- Acacia shares rallied as much as 20% after deal announcement
- Deal may pave the way to solving Acacia’s dispute in Tanzania
For the past two years, Acacia Mining Plc has faced deteriorating relationships with its largest shareholder, Barrick Gold Corp. and the government of Tanzania. Now, one of those battles has found a truce.
The two companies said Friday that they reached a deal for Barrick to buy the roughly 36% stake in Acacia it doesn’t already own. Barrick sweetened its offer to win over Acacia shareholders, some of whom had decried the previous bid as too low. The new offer has an implied value of about 232 pence per Acacia share, a 24% premium to the closing price on Thursday.
“Given all the circumstances, this is possibly the best outcome,” Acacia’s acting Chief Executive Officer Peter Geleta said by phone.
The agreement paves the way for Barrick to negotiate with Tanzania in hopes of resolving a public battle that crippled Acacia’s operations in the country, where it runs three gold mines. Acacia hopes the talks will help set up a “new partnership” with the Tanzanian government, Geleta said.
“I’m pleased that after engaging with shareholders, Barrick has reconsidered its initial offer,” said James Goldstone, a fund manager at Invesco, which holds less than 1% of Acacia. “It’s a compromise,” he said, without elaborating on how his fund would vote.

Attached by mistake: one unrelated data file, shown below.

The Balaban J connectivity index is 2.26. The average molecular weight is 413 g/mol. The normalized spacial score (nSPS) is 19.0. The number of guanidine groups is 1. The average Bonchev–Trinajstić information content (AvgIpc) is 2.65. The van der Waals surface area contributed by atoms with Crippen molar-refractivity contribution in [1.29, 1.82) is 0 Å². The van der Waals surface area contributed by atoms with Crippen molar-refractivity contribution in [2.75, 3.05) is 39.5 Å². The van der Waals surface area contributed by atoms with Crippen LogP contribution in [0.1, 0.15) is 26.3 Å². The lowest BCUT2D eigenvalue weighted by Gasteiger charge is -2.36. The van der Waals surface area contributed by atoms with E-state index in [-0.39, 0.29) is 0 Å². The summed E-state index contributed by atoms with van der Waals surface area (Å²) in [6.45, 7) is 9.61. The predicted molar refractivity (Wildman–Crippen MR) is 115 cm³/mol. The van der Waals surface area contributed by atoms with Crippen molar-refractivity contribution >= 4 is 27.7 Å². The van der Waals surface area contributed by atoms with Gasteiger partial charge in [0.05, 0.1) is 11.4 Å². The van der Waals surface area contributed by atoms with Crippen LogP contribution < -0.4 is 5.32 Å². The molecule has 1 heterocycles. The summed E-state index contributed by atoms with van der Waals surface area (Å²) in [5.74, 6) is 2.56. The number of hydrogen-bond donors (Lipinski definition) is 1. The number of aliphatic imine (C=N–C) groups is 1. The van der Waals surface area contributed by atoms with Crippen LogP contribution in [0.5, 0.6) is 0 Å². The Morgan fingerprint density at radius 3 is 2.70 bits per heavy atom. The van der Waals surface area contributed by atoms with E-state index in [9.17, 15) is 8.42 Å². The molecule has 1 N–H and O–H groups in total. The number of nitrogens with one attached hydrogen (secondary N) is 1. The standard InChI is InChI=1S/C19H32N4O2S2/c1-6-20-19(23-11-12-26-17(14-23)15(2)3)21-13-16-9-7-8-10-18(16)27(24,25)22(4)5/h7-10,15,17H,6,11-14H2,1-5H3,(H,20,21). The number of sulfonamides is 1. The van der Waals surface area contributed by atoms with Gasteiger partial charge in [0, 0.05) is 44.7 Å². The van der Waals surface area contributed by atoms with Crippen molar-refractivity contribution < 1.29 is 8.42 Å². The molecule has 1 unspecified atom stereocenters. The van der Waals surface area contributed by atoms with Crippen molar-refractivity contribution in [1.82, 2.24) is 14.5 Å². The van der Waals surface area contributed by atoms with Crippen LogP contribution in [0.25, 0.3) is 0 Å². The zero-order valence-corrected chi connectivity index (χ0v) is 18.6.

Acacia’s shares rallied as much as 20% on Friday and traded at 221.40 pence at 12:59 p.m. in London. Before today, the stock had gained 1.8% this year.
A successful deal would close the nearly decade-long chapter of Acacia’s life as a public miner, after the unit was spun out in 2010 as African Barrick Gold. Since then, it has fended off challenges spanning an infiltration by criminal gangs, to invasion by hundreds of intruders armed with machetes and hammers and mining-tax changes.
Its biggest challenge came two years ago, when Tanzania imposed an export ban on two of Acacia’s units and handed the miner a $190 billion tax bill. Since then, the company’s position in the country has deteriorated further, with the government saying in May it would no longer allow Acacia to manage its mines in the country and will only work with Barrick.
Just this week, Tanzania ordered Acacia to stop using a waste-storage facility at its core gold mine, which could disrupt production.
The dispute with Tanzania has had a crippling effect of Acacia’s business — forcing the company to stockpile output and curb production — and its shares dropped 50% since the start of 2017 before this week’s announcement.
The higher offer shows that Barrick CEO Mark Bristow was forced to shift his position that he wouldn’t raise the bid. In an interview in June, he said he had no intention of raising the offer. But he faced shareholder pressure in recent months, with Odey Asset Management opposing the valuation.
Barrick has led discussions with the government in an effort to solve the impasse with Tanzania, while Acacia moved ahead separately with arbitration proceedings.
In a 2017 meeting between Tanzanian President John Magufuli and Barrick Executive Chairman John Thornton, it was tentatively agreed that Acacia would pay $300 million to the government to settle tax claims and would split future returns from operations with the country. At the time, Acacia criticized the move and blamed Barrick for its worsening relationship with Tanzania after Thornton took over negotiations.